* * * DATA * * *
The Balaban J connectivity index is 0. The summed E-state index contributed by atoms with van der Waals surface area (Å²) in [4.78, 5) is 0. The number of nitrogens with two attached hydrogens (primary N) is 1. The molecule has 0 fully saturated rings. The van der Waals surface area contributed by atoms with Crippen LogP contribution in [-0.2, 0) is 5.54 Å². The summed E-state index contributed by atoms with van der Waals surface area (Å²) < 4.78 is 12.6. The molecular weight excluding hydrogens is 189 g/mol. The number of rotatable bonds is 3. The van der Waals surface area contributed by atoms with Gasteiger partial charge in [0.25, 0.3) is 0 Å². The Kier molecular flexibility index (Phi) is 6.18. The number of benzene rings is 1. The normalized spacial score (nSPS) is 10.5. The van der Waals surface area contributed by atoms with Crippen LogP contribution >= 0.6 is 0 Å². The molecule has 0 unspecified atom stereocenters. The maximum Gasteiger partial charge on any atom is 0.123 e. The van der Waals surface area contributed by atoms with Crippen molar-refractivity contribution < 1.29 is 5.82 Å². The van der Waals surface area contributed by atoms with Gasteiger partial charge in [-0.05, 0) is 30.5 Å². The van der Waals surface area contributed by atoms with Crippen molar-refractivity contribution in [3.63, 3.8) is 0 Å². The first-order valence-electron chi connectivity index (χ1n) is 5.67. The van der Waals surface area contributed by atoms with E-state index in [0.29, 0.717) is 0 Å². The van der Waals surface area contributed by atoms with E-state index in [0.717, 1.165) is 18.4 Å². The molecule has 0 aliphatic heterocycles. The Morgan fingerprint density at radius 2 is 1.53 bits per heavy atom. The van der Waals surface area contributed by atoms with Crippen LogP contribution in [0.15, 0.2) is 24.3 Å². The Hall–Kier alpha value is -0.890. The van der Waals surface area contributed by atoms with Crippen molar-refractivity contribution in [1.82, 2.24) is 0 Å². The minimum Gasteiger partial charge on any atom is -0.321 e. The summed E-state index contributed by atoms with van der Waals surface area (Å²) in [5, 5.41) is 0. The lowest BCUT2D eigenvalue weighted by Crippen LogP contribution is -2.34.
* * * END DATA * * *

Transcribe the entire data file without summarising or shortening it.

The Balaban J connectivity index is 0. The summed E-state index contributed by atoms with van der Waals surface area (Å²) in [4.78, 5) is 0. The number of nitrogens with two attached hydrogens (primary N) is 1. The molecule has 0 fully saturated rings. The van der Waals surface area contributed by atoms with Crippen LogP contribution in [-0.2, 0) is 5.54 Å². The summed E-state index contributed by atoms with van der Waals surface area (Å²) < 4.78 is 12.6. The molecular weight excluding hydrogens is 189 g/mol. The number of rotatable bonds is 3. The van der Waals surface area contributed by atoms with Gasteiger partial charge in [0.25, 0.3) is 0 Å². The Kier molecular flexibility index (Phi) is 6.18. The number of benzene rings is 1. The normalized spacial score (nSPS) is 10.5. The van der Waals surface area contributed by atoms with Crippen LogP contribution >= 0.6 is 0 Å². The molecule has 0 unspecified atom stereocenters. The maximum Gasteiger partial charge on any atom is 0.123 e. The van der Waals surface area contributed by atoms with Crippen molar-refractivity contribution < 1.29 is 5.82 Å². The van der Waals surface area contributed by atoms with Gasteiger partial charge in [-0.05, 0) is 30.5 Å². The van der Waals surface area contributed by atoms with Crippen molar-refractivity contribution in [3.63, 3.8) is 0 Å². The first-order valence-electron chi connectivity index (χ1n) is 5.67. The van der Waals surface area contributed by atoms with E-state index in [0.29, 0.717) is 0 Å². The van der Waals surface area contributed by atoms with E-state index in [0.717, 1.165) is 18.4 Å². The molecule has 0 aliphatic heterocycles. The Morgan fingerprint density at radius 2 is 1.53 bits per heavy atom. The van der Waals surface area contributed by atoms with Crippen LogP contribution in [0.15, 0.2) is 24.3 Å². The Hall–Kier alpha value is -0.890. The van der Waals surface area contributed by atoms with Crippen molar-refractivity contribution in [1.82, 2.24) is 0 Å². The minimum Gasteiger partial charge on any atom is -0.321 e. The summed E-state index contributed by atoms with van der Waals surface area (Å²) in [5, 5.41) is 0. The lowest BCUT2D eigenvalue weighted by Crippen LogP contribution is -2.34.